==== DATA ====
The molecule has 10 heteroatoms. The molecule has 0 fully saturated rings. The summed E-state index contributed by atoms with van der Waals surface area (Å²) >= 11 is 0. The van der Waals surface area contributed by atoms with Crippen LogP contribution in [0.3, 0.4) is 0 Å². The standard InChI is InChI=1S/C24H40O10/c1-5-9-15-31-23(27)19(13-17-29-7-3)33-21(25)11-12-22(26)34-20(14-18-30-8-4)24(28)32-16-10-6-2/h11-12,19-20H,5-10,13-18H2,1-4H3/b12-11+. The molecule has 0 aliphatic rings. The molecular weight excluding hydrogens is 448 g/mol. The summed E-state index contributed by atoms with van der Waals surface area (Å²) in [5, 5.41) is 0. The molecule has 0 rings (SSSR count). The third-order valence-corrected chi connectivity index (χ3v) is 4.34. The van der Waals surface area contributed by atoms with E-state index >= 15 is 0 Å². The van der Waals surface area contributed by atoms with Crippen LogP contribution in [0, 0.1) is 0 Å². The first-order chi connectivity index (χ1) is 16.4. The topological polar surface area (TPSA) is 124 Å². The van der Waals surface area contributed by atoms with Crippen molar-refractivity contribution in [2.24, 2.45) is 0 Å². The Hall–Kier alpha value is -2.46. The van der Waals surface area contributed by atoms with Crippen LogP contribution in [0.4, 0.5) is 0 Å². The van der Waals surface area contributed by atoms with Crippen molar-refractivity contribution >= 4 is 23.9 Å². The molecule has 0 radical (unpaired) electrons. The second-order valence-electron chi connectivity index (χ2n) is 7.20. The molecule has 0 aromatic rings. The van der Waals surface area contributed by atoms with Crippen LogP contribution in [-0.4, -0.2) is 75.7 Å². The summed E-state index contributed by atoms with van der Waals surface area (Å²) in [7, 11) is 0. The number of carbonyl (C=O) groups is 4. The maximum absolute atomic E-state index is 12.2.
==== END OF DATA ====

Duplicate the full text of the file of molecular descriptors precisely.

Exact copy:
The molecule has 10 heteroatoms. The molecule has 0 fully saturated rings. The summed E-state index contributed by atoms with van der Waals surface area (Å²) >= 11 is 0. The van der Waals surface area contributed by atoms with Crippen LogP contribution in [0.3, 0.4) is 0 Å². The standard InChI is InChI=1S/C24H40O10/c1-5-9-15-31-23(27)19(13-17-29-7-3)33-21(25)11-12-22(26)34-20(14-18-30-8-4)24(28)32-16-10-6-2/h11-12,19-20H,5-10,13-18H2,1-4H3/b12-11+. The molecule has 0 aliphatic rings. The molecular weight excluding hydrogens is 448 g/mol. The summed E-state index contributed by atoms with van der Waals surface area (Å²) in [5, 5.41) is 0. The molecule has 0 rings (SSSR count). The third-order valence-corrected chi connectivity index (χ3v) is 4.34. The van der Waals surface area contributed by atoms with E-state index >= 15 is 0 Å². The van der Waals surface area contributed by atoms with Crippen LogP contribution in [0, 0.1) is 0 Å². The first-order chi connectivity index (χ1) is 16.4. The topological polar surface area (TPSA) is 124 Å². The van der Waals surface area contributed by atoms with Crippen molar-refractivity contribution in [2.24, 2.45) is 0 Å². The Hall–Kier alpha value is -2.46. The van der Waals surface area contributed by atoms with Crippen LogP contribution in [0.4, 0.5) is 0 Å². The van der Waals surface area contributed by atoms with Crippen molar-refractivity contribution >= 4 is 23.9 Å². The molecule has 0 radical (unpaired) electrons. The second-order valence-electron chi connectivity index (χ2n) is 7.20. The molecule has 0 aromatic rings. The van der Waals surface area contributed by atoms with Crippen LogP contribution in [-0.4, -0.2) is 75.7 Å². The summed E-state index contributed by atoms with van der Waals surface area (Å²) in [7, 11) is 0. The number of carbonyl (C=O) groups is 4. The maximum absolute atomic E-state index is 12.2.